It’s the beginning of the year and we’re all trying to keep our goal of eating healthier -- but it’s near impossible to resist those pizza, pasta and burger cravings.
Though these meals are delicious and not to be cut out completely (phew), too much pizza, burgers and pasta can easily eat up your daily recommended energy intake.
But there’s ways to have your pizza and eat it too.
“Doing your pizza on a pita base is always a great swap,” nutritionist and dietician Lyndi Polivnick of The Nude Nutritionist told The Huffington Post Australia.
Adding in extra vegetables and cutting down on the cheese will make it even healthier.
“When you’re making your own pizza at home you don’t need to add as much cheese -- you can use half the amount and it will naturally become a little bit healthier for you," Polivnick explained.
"And also skipping those processed meats like salami and other cured meats will make it a healthier food swap.”
But if you still can’t get a greasy Domino’s pizza off your mind, Polivnick suggested to simply be mindful of how many slices you’re eating.
“The thing about pizza is that it’s often just watching the portion size,” Polivnick said. “Generally just having two or three pieces is going to be ideal.
“So even if it means you’re indulging, you can have your pizza and eat it too.”
When it comes to burgers, skipping the buns completely is not the best option -- for both your tastebuds and your body.
“It’s better to have some carbohydrates in your meal”, Polivnick told HuffPost Australia. “So skipping the bun altogether is kind of missing the point.
"A burger without the bun is not really a burger.”
If you don't want to have a full load of carbohydrates, a good compromise is to take off the top half of the bun and use the bottom half.
“And if you’re still hungry afterwards you can go for the top bun -- but you might not need the whole thing,” Polivnick explained. “Always opting for that grainier bread is going to make the burger that much healthier for you, too.”
Another way to make a burger healthier is by adding in lots of nutritious ingredients.
“So making sure you’ve got things like lettuce, tomatoes, pickles and beetroot -- really loading up on lots of the veggies,” Polivnick explained.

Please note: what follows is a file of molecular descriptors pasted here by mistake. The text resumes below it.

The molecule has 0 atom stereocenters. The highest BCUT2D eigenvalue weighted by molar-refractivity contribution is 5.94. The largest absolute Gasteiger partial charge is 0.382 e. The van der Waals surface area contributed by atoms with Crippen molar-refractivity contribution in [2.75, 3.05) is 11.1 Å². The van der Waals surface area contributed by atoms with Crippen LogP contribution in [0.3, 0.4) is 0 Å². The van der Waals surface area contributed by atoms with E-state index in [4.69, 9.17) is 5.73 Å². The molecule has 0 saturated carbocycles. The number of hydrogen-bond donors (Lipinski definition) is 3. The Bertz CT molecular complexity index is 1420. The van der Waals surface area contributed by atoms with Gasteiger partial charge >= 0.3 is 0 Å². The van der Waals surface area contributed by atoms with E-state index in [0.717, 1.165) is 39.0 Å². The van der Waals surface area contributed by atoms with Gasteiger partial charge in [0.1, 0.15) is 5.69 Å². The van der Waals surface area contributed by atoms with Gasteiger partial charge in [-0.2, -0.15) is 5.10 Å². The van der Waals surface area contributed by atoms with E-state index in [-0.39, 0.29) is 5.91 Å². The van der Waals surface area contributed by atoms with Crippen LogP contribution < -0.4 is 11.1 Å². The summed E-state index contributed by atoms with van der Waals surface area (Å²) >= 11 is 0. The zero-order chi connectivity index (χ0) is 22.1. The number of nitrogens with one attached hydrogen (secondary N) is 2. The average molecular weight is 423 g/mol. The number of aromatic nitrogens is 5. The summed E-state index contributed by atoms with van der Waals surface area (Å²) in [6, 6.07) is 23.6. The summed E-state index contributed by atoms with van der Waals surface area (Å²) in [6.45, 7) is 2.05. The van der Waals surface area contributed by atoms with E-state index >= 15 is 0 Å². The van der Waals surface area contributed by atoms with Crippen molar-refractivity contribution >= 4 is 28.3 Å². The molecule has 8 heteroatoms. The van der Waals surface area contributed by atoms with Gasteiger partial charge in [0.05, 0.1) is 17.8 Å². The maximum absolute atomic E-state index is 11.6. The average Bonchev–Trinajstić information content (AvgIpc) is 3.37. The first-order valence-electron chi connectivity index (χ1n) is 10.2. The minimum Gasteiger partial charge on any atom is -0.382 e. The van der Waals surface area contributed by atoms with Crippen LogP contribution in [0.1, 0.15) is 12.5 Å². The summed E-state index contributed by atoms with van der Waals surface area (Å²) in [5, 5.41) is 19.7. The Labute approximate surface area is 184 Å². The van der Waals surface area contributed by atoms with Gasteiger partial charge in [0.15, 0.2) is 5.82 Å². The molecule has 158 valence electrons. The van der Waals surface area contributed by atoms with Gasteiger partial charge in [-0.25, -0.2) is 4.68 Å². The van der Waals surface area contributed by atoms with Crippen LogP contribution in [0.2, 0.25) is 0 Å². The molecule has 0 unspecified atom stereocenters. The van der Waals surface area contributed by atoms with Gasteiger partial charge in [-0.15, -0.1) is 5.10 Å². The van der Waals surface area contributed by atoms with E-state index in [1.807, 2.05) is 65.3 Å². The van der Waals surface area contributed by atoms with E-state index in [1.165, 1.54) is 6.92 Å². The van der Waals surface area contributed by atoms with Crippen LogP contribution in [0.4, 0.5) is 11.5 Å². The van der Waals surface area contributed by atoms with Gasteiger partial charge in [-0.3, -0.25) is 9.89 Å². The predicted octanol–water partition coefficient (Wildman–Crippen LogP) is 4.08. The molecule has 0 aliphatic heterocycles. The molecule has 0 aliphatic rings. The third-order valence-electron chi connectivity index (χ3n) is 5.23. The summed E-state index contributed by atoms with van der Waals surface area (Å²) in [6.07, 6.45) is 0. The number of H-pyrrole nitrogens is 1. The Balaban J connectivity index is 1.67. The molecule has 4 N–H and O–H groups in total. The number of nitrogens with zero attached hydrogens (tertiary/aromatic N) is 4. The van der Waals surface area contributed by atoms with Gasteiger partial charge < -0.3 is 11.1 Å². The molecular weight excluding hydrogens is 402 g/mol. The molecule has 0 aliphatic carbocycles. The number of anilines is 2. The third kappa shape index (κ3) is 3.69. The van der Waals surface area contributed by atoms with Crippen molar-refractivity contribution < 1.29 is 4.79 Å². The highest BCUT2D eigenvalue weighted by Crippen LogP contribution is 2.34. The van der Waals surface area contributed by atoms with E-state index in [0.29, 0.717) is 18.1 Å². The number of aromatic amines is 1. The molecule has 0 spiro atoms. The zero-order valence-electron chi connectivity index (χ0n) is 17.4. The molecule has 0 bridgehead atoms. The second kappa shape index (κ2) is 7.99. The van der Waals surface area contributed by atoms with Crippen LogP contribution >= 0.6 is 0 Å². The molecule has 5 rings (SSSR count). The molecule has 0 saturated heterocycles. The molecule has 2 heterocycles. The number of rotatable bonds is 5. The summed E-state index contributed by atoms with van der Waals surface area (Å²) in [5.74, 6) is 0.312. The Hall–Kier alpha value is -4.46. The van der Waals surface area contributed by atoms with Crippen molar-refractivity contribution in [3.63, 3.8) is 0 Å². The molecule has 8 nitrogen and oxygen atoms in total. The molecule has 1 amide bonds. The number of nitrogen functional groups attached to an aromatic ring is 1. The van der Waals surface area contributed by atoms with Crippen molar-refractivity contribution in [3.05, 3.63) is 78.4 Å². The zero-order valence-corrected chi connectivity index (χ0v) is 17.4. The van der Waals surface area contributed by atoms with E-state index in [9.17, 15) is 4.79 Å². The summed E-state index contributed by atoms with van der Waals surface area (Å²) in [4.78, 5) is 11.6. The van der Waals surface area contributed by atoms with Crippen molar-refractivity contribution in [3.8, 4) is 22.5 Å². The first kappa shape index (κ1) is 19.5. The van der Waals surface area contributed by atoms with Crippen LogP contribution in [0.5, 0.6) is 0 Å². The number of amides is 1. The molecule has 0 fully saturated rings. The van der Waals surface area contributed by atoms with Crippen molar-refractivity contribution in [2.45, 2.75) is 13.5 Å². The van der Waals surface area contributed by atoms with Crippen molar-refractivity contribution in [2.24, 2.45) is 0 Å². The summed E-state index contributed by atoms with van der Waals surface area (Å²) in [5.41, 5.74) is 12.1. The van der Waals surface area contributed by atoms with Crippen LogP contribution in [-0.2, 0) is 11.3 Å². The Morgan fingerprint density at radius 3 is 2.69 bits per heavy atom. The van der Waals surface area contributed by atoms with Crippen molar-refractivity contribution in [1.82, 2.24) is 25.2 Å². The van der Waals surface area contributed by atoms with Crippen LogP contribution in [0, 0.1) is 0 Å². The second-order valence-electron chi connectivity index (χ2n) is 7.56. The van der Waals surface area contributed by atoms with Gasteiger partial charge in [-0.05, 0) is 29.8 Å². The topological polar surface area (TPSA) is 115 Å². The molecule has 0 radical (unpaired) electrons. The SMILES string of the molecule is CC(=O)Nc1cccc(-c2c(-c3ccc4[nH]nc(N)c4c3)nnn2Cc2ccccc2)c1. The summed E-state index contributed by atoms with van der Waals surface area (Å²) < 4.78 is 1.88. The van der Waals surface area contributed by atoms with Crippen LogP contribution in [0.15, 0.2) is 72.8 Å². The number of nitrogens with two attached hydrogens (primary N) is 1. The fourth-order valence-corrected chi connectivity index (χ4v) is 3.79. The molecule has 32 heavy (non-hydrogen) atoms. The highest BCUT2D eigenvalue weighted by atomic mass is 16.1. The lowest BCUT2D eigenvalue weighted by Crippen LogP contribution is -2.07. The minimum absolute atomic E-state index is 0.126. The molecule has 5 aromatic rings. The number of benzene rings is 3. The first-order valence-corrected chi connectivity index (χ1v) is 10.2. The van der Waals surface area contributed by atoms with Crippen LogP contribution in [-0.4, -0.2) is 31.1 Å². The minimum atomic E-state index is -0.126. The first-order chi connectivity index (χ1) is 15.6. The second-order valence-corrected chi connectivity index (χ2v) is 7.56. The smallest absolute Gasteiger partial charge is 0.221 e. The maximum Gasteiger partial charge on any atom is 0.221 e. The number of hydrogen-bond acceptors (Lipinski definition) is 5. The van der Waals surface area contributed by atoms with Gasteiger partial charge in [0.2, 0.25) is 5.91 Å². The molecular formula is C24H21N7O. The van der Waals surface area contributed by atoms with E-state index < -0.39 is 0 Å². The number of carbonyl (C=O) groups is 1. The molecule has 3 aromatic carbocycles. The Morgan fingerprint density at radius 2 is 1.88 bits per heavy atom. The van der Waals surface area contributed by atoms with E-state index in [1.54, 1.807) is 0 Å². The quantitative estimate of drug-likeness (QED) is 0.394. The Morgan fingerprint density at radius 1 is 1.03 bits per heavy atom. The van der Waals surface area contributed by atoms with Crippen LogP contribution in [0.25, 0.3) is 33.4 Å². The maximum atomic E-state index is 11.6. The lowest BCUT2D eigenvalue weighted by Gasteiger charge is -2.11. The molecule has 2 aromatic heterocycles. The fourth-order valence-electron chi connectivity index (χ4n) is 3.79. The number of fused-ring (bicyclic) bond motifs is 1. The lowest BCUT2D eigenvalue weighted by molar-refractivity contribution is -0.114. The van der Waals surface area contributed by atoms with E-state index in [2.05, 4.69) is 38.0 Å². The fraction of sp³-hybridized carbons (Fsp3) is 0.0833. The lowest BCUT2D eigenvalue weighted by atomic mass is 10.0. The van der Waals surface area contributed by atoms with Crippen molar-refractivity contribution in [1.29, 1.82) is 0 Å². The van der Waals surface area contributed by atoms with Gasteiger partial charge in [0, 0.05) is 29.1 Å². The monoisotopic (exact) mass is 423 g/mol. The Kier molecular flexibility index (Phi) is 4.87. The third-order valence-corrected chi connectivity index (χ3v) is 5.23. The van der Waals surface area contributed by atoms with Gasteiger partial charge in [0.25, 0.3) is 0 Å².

Otherwise, sharing a burger and ordering a side salad will let you have the best of both worlds.
Pasta has a bad rap for being unhealthy, but it doesn’t necessarily need to be. It comes down to how much (and often) you are eating it.
“Many people suggest you go for a wholemeal pasta -- and it definitely does have more fibre in it -- but I’m of the opinion that if you’re going to eat pasta, you gotta do it properly,” Polivnick said.
“It’s got be something you really enjoy, and if that taste compromise is too great for you, then just eat pasta less frequently.”
Portion size is important, too -- for pasta or spaghetti Polivnick suggested a cup and a half (around two fists size) of cooked pasta.
Pasta eating also becomes more healthy when you opt for fresh, lighter sauces.
“When it comes to sauces, pick those better-for-you options, like pesto that’s made with nuts, herbs and extra virgin olive oil, or opting for Napolitana over a cream-based sauce,” Polivnick told HuffPost Australia.
Like with burgers, an easy way to healthify pasta is to make sure you load up on nutritious ingredients.
“So adding things in like cherry tomatoes, olives, lots of herbs, and even mixing rocket through your pasta -- is going to be a better version for you,” Polivnick explained. “You can still have that big bowl but it’s not going to be as dense.”
People might also like to try out zucchini noodles, which are doing the rounds in the food community.
“Everyone’s obsessed with zucchini noodles at the moment as an alternative to pasta and I think they’re great, but I also think they aren't pasta,” Polivnick said. “It’s a different taste and sometimes it’s just not going to cut it when you're really looking for a big bowl of pasta.”